|The Real Story So Far |
Beating the S&P, long and short
|Stock||Story date||Recommendation||Last *||Profit||Percentage|
|APPX||1/19||Short||28.25||9.18||24.5% closed 3/9/06|
|ADBE||2/27||Short||36.33||2.86||7.3% closed 3/23/06|
|Real Story Portfolio||2.6%|
|* as of close 3/30 |
Source: Thomson Financial
Feedback LoopOne of the truly enjoyable aspects of writing for TheStreet.com is interacting with readers. Sure, I get called the occasional unprintable name now and then (and if you're going to attack me personally, at least be brave enough to include a real email address so I can respond). But for the most part, the emails are well thought-out. Most of the critical feedback contains rational arguments against my position. I usually don't agree, but I can still appreciate the other point of view. For example, my
Nothing is moving in the Panhandle. We own a significant amount of land in the Panhandle and I know firsthand that the real estate market is dead. Lots of sellers. No bidders. The area is one hurricane away from flatlining. No amount of hype from the JOE marketing machine can change the fundamentals in the Panhandle right now. There's little hope JOE will meet its full-year guidance. JOE will see $50 before $70.However, the majority of emailers were not on board with my thesis. Leon of Panama City, Fla., wrote:
Read your trashing of St. Joe today, and while it read well, I have to ask: Have you spent much time in the region? I have extensive land holdings here in Bay County. Naturally I am surrounded by St. Joe land and am influenced by everything that they do. I own a lot of its stock; been accumulating it for the last eight years. I intend to hold it for a long time. JOE does a first-class job of creating value ... and that is what this company is about. Its current market cap is very low considering the true value of its assets. It is a unique company, even though constantly compared to homebuilders. Thanks for reading this. Be careful about suggesting shorting this stock. This stock is all about Florida, which you seem not to understand too well.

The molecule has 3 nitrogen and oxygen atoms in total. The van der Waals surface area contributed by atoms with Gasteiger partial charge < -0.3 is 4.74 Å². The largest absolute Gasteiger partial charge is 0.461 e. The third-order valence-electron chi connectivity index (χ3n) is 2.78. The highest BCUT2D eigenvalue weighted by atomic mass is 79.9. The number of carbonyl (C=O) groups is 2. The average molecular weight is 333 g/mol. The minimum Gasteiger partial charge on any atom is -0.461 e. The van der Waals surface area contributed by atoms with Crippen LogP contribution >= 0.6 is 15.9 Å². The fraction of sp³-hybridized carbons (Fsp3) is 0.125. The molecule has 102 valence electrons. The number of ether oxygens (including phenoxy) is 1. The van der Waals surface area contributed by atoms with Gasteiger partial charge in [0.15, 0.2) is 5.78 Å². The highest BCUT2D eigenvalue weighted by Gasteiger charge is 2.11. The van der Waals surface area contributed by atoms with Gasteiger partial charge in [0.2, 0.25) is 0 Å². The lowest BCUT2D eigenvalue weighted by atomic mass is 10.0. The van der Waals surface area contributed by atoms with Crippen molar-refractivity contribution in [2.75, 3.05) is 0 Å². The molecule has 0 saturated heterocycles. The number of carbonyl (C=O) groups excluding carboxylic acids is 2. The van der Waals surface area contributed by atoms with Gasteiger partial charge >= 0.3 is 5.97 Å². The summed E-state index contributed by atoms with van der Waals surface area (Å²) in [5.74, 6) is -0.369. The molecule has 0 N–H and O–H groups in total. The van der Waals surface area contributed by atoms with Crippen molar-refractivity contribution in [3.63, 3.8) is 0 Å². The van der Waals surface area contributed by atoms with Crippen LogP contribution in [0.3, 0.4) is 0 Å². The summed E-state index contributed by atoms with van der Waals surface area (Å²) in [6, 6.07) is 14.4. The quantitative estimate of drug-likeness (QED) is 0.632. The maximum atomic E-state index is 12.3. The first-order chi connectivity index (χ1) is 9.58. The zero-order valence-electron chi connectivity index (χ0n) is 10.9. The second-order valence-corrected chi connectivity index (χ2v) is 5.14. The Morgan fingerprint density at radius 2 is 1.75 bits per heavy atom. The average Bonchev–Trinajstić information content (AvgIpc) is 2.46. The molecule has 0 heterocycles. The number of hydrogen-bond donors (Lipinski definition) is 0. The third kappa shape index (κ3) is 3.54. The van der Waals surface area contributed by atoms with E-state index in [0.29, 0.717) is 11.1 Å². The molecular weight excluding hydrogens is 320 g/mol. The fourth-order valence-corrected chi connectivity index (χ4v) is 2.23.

I would like to buy some swampland that you are selling. Not a very balanced article, but then again I have not seen much balance from journalists lately.I reminded Mike that I am not reporting. I am a columnist expressing an opinion. While I do loads of research to ensure that my facts and statements are accurate, if I believe a stock is a dog or a gem, I'm going to shout it from the rooftops. Rob chimed in with:
You are a typical out-of-area (Jersey?) pundit with both a short-term and distantly myopic view of the current reality and future potential of JOE. Investors buy stocks with holding periods of more than a few weeks or months in mind. In-print "traders" like you are a major reason much of the general public view their purchase of stocks as a volatile form of gambling requiring an attention span of days or weeks, or refrain from investing in stocks at all, fearing manipulation by the "fast buck" crowd.His argument about being short-term is ridiculous. The reason real estate in northwest Florida and many other regions has been so hot is that short-termers are flipping their properties. My bearish stance on St. Joe is because I am taking a longer-term view of the company. The fact that St. Joe is dumping property is not a good sign for the long-term health of its markets. I don't like the stock, but management is anything but dumb. If it thought prices were going to continue to rise, I'm not sure it would be selling as much land as it is. Blind allegiance to a stock or company is what is irrational. And finally, this five-word analysis from an anonymous emailer: "Written by a true Yankee." While it's true that I bleed navy blue pinstripes, Anonymous should know that I saw Johnny Cash in concert years ago, once won a karaoke contest singing "You Never Even Called Me By My Name" by David Allan Coe, love pecan pie and, by the way, currently live in Florida -- on a swamp (but we prefer to call it a "preserve"). Y'all come back now. Y'hear?